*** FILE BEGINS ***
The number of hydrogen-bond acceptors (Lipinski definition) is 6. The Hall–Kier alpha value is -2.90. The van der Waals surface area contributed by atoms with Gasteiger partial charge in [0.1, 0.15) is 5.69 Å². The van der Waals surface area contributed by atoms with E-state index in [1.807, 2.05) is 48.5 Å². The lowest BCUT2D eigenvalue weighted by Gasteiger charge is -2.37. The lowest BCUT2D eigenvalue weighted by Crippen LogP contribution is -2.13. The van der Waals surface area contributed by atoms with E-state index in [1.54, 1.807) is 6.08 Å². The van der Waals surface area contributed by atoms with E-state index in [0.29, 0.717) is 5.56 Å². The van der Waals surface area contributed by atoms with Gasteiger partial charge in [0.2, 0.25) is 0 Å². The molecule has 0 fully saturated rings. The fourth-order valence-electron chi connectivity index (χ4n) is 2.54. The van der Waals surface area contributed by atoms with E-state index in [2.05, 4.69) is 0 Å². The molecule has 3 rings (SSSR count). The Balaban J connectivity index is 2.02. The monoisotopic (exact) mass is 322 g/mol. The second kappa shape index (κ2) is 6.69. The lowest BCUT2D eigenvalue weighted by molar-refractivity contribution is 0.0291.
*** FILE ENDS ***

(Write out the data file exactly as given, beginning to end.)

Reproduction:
The number of hydrogen-bond acceptors (Lipinski definition) is 6. The Hall–Kier alpha value is -2.90. The van der Waals surface area contributed by atoms with Gasteiger partial charge in [0.1, 0.15) is 5.69 Å². The van der Waals surface area contributed by atoms with E-state index in [1.807, 2.05) is 48.5 Å². The lowest BCUT2D eigenvalue weighted by Gasteiger charge is -2.37. The lowest BCUT2D eigenvalue weighted by Crippen LogP contribution is -2.13. The van der Waals surface area contributed by atoms with E-state index in [1.54, 1.807) is 6.08 Å². The van der Waals surface area contributed by atoms with E-state index in [0.29, 0.717) is 5.56 Å². The van der Waals surface area contributed by atoms with Gasteiger partial charge in [0.2, 0.25) is 0 Å². The molecule has 0 fully saturated rings. The fourth-order valence-electron chi connectivity index (χ4n) is 2.54. The van der Waals surface area contributed by atoms with E-state index in [2.05, 4.69) is 0 Å². The molecule has 3 rings (SSSR count). The Balaban J connectivity index is 2.02. The monoisotopic (exact) mass is 322 g/mol. The second kappa shape index (κ2) is 6.69. The lowest BCUT2D eigenvalue weighted by molar-refractivity contribution is 0.0291.